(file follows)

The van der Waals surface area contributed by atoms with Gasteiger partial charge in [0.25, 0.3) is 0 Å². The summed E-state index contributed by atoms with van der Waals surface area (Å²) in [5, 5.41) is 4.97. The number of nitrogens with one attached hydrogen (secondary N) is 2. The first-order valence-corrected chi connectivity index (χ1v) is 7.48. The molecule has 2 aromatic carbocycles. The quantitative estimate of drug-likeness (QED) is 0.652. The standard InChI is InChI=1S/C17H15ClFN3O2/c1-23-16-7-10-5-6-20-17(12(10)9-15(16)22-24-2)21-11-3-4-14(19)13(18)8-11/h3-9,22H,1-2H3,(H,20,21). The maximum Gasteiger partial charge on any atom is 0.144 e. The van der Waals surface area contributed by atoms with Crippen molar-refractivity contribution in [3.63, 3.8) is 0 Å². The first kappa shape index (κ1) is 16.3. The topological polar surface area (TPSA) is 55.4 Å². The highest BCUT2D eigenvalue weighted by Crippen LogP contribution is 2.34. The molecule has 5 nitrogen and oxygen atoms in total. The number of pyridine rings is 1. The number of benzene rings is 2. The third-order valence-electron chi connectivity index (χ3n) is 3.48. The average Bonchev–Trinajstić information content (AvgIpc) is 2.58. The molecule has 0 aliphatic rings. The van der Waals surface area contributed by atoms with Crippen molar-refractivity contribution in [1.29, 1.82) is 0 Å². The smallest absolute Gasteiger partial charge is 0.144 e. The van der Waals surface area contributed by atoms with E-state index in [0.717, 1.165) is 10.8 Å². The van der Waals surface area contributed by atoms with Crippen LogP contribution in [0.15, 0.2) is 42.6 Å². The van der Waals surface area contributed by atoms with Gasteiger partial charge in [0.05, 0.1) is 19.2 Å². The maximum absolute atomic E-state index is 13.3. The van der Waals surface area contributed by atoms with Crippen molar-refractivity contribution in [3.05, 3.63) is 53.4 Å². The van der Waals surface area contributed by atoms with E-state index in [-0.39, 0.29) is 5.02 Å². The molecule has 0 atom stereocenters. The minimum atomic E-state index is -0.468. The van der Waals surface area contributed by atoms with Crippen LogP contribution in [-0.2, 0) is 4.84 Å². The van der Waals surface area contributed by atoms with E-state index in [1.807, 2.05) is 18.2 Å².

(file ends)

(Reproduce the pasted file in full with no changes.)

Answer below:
The van der Waals surface area contributed by atoms with Gasteiger partial charge in [0.25, 0.3) is 0 Å². The summed E-state index contributed by atoms with van der Waals surface area (Å²) in [5, 5.41) is 4.97. The number of nitrogens with one attached hydrogen (secondary N) is 2. The first-order valence-corrected chi connectivity index (χ1v) is 7.48. The molecule has 2 aromatic carbocycles. The quantitative estimate of drug-likeness (QED) is 0.652. The standard InChI is InChI=1S/C17H15ClFN3O2/c1-23-16-7-10-5-6-20-17(12(10)9-15(16)22-24-2)21-11-3-4-14(19)13(18)8-11/h3-9,22H,1-2H3,(H,20,21). The maximum Gasteiger partial charge on any atom is 0.144 e. The van der Waals surface area contributed by atoms with Crippen molar-refractivity contribution in [3.63, 3.8) is 0 Å². The first kappa shape index (κ1) is 16.3. The topological polar surface area (TPSA) is 55.4 Å². The highest BCUT2D eigenvalue weighted by Crippen LogP contribution is 2.34. The molecule has 5 nitrogen and oxygen atoms in total. The number of pyridine rings is 1. The number of benzene rings is 2. The third-order valence-electron chi connectivity index (χ3n) is 3.48. The average Bonchev–Trinajstić information content (AvgIpc) is 2.58. The molecule has 0 aliphatic rings. The van der Waals surface area contributed by atoms with Crippen molar-refractivity contribution in [1.29, 1.82) is 0 Å². The smallest absolute Gasteiger partial charge is 0.144 e. The van der Waals surface area contributed by atoms with E-state index in [0.717, 1.165) is 10.8 Å². The van der Waals surface area contributed by atoms with Crippen LogP contribution in [0.15, 0.2) is 42.6 Å². The van der Waals surface area contributed by atoms with Gasteiger partial charge in [0.05, 0.1) is 19.2 Å². The maximum absolute atomic E-state index is 13.3. The van der Waals surface area contributed by atoms with Crippen molar-refractivity contribution in [3.05, 3.63) is 53.4 Å². The van der Waals surface area contributed by atoms with E-state index in [-0.39, 0.29) is 5.02 Å². The molecule has 0 atom stereocenters. The minimum atomic E-state index is -0.468. The van der Waals surface area contributed by atoms with Crippen LogP contribution in [-0.2, 0) is 4.84 Å². The van der Waals surface area contributed by atoms with E-state index in [1.807, 2.05) is 18.2 Å².